When Tesla Surpassed BMW

With a considerably lower turnover than the largest companies in the car industry, and suffering   operating losses, Tesla has surpassed BMW in market capitalization

Abel Amón. 26/06/2017

A few months ago Tesla, the innovative company of Elon Musk, had outperformed Ford. Last week, the Palo Alto company surpassed BMW and became the fourth largest on stock market value terms. The figures and core values ​​do not explain why a company that sold only 80,000 units of vehicles in 2016 (GM, for example, sold almost 10 million units) can rub shoulders and even surpass values ​​as solid and established as BMW. On June 10, Tesla’s value on the stock market exceeded USD 60 billion, the value of BMW. The German giant invoiced in 2016 for EUR 96 billion, while Tesla made it worth less than 7 billion EUR.

The market is looking forward to the launch of the Tesla Model3, a vehicle that Elon Musk himself started talking about several months ago and whose requests already exceed 400,000 units. The Palo Alto (California) factory is working at full capacity to meet such huge demand. The key to the success of this model is found in its acceptable price of around thirty thousand Euros or in its autonomy of more than 300 km, a milestone for an electric vehicle.

How is it possible for a company that sales  between 15 and 20 times less than its direct rivals, surpasses them widely in the stock market? The first thing to understand is that for the value of a company to grow in the stock market, it must present solid financial figures. This is not the case for Tesla, which had losses in 2016 worth USD 776 million. A company with permanent losses would decapitalize in a more or less considerable term. However, Tesla vehicles are sold with a gross margin of over 27%, a figure in line, and in some cases higher than the industry average. This is a very positive fact, because it tells us that Tesla’s losses come not from its sales of vehicles but from the company’s bets on charging stations, operating systems, or some «exotic» project like the one that tries to reach the surface of Mars.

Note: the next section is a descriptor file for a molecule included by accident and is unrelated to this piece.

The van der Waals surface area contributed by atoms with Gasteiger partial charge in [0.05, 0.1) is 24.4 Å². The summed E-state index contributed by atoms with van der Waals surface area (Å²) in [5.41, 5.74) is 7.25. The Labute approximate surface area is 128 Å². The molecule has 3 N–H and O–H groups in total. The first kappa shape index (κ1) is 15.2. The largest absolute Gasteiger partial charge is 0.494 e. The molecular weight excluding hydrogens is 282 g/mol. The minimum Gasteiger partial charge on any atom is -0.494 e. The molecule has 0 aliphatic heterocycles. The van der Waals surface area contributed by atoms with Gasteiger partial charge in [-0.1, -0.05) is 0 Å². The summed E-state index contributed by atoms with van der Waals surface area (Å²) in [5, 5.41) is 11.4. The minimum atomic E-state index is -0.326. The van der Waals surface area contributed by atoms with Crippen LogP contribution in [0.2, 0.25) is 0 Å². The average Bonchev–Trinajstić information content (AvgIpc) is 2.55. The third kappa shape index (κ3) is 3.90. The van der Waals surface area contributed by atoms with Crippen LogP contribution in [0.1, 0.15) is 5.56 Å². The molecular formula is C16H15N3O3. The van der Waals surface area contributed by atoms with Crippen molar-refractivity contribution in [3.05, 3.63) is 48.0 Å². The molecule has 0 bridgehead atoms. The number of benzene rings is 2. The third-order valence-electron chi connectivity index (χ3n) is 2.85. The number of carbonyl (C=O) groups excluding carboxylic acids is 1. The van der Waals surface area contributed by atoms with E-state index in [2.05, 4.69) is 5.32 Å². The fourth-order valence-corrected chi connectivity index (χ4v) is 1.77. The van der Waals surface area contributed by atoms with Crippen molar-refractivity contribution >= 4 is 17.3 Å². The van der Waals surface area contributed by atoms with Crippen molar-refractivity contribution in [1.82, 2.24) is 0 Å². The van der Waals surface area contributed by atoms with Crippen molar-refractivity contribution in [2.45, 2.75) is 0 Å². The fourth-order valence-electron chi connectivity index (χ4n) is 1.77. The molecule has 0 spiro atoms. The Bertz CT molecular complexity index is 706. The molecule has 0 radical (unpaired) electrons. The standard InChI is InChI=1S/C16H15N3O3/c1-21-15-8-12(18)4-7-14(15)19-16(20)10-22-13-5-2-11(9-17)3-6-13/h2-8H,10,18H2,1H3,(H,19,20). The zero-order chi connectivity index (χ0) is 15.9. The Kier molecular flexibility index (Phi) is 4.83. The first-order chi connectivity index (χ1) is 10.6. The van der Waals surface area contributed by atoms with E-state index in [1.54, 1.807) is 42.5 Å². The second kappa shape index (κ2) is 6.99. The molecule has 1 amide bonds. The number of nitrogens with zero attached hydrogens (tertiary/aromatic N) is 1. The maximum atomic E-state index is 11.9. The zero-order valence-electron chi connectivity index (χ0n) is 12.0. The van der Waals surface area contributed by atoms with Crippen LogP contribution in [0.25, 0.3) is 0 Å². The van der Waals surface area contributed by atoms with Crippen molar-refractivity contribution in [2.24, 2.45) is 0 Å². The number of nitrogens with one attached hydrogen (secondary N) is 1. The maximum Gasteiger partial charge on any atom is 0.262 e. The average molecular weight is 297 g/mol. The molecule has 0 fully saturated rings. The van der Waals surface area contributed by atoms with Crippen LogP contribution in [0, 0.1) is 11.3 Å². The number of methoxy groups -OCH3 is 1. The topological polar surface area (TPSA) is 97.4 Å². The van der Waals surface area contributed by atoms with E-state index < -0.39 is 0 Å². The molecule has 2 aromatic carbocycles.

Tesla, on the other hand has an additional handicap which is that of an elated debt to total assets ratio of 72%, well above the sector average. The profit figure as the percentage of indebtedness tells us that investing in Tesla is certainly risky, but tremendously attractive, especially in an environment such as the one we are in, switching to clean fuels and towards autonomous vehicles. Tesla shareholders expect great joys of their favorite brand, a joy not without a risk, which is much smaller in a company as solid as BMW, which has lower debt and enviable margins, but whose main assets (recognized brand and also efficient equipment and factories) will be giving way to more integrated, intelligent and innovative processes, typical of the New Economy.

Tesla is not free from competition, as far as electric vehicles are concerned, from traditional companies, as they are increasingly investing in electric or hybrid models. In addition, while it seems clear that the car that consumes clean energy will advance by leaps and bounds, a fall in oil prices could affect the demand for vehicles in which Tesla wants to impose its leadership.

Disclosure: The Luxonomist is not responsible for the views expressed in the article. The text has been written freely expressing their own ideas, without receiving any compensation. The author has no business relationship with any of the companies whose shares are listed in this article.

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